By Clair MacDougall
MONROVIA (Reuters) - A crowd attacked a makeshift Ebola quarantine center in a rundown neighborhood of the Liberian capital, throwing stones and looting equipment and food, witnesses said, and a health worker said patients had been removed from the building.
"They came in and took whatever they could take and took their patients because they don't want anyone here," a health worker, who declined to be named, said as a crowd gathered around the fence of the center in the West Point neighborhood late on Saturday.
"They threw stones," the worker said.
It was not immediately possible to confirm whether patients had been removed from the center, which was housed in a school building.
Rocks lay in the street outside and rice was strewn on the ground in evidence of looting. Fearful health workers stood nearby waiting for an escort to leave the center.
"My life is the most important thing now. I need them get out of here," the health worker said of the crowd, which later dispersed.
The incident highlighted the difficulty of containing the virus, which has killed more than 1,000 people in Guinea, Sierra Leone and Liberia since the outbreak began in March. Four people have also died in Nigeria.
Inside the school house, Daniel Dahn and his children sat alone in the darkness. There was no sign of other patients in the building.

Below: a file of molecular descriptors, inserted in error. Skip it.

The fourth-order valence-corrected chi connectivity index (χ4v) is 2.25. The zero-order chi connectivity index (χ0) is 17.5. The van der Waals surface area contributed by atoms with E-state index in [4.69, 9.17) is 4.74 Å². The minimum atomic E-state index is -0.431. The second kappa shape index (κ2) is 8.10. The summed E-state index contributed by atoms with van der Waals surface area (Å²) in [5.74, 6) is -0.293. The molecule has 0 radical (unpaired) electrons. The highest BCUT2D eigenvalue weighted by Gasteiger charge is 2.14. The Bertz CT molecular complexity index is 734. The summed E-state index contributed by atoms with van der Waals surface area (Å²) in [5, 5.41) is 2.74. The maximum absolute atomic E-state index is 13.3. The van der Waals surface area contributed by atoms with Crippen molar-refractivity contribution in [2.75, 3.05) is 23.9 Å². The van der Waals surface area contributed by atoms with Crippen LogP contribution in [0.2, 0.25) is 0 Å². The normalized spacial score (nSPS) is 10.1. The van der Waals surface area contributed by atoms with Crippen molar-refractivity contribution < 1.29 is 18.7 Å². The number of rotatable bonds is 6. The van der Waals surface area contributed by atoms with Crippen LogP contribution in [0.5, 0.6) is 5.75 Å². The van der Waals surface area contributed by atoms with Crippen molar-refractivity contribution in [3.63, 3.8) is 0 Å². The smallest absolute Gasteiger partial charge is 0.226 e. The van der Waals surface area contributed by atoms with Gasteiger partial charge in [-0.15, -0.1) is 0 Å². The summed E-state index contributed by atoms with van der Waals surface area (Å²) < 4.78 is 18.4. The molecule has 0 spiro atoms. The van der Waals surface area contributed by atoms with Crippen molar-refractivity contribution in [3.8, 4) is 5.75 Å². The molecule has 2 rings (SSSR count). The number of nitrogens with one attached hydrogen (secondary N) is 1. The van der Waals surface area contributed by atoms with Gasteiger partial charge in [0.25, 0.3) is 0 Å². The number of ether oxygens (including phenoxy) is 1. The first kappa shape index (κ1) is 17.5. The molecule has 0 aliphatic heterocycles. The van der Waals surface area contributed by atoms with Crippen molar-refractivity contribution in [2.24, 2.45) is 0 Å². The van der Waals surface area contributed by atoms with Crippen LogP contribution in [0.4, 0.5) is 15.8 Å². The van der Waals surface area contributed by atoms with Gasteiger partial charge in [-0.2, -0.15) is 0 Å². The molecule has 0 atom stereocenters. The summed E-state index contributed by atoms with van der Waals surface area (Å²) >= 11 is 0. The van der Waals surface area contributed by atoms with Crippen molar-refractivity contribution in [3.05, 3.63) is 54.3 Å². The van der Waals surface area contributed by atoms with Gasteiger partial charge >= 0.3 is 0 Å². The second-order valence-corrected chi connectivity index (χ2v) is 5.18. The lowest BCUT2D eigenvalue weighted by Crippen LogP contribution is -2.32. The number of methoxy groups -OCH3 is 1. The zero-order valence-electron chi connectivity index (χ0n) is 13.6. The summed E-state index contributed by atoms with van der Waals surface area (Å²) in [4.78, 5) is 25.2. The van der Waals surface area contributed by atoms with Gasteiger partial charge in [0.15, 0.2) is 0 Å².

Dahn said his wife had died that day of diarrhea and vomiting. He did not know the cause of her death but had been isolated because of the possibility that he and the children might have become contaminated with Ebola.
A corpse lay in a nearby room, though it was unclear whether the person had died of the virus.
Residents in West Point said they mistrusted the government and feared it might import the virus into the community through the health center. Underlying their concerns was a lack of information about the virus and fears about the impact it could have on the impoverished neighborhood.
Such social tensions have compounded the challenge faced by West African governments and international agencies in tackling the epidemic.
The death toll from Ebola is still climbing and the U.N. health agency faces questions over whether it should have declared the outbreak a "public health emergency of international concern" before Aug 8.
Health care workers fighting to stop the disease in often overcrowded and ill-equipped clinics often succumb to Ebola themselves. The World Health Organization says more than 170 healthcare workers have been infected and at least 81 have died.
Health care workers in Liberia have administered three doses of the rare, experimental drug ZMapp to three doctors suffering from Ebola.
(writing by Matthew Mpoke Bigg; editing by Philippa Fletcher)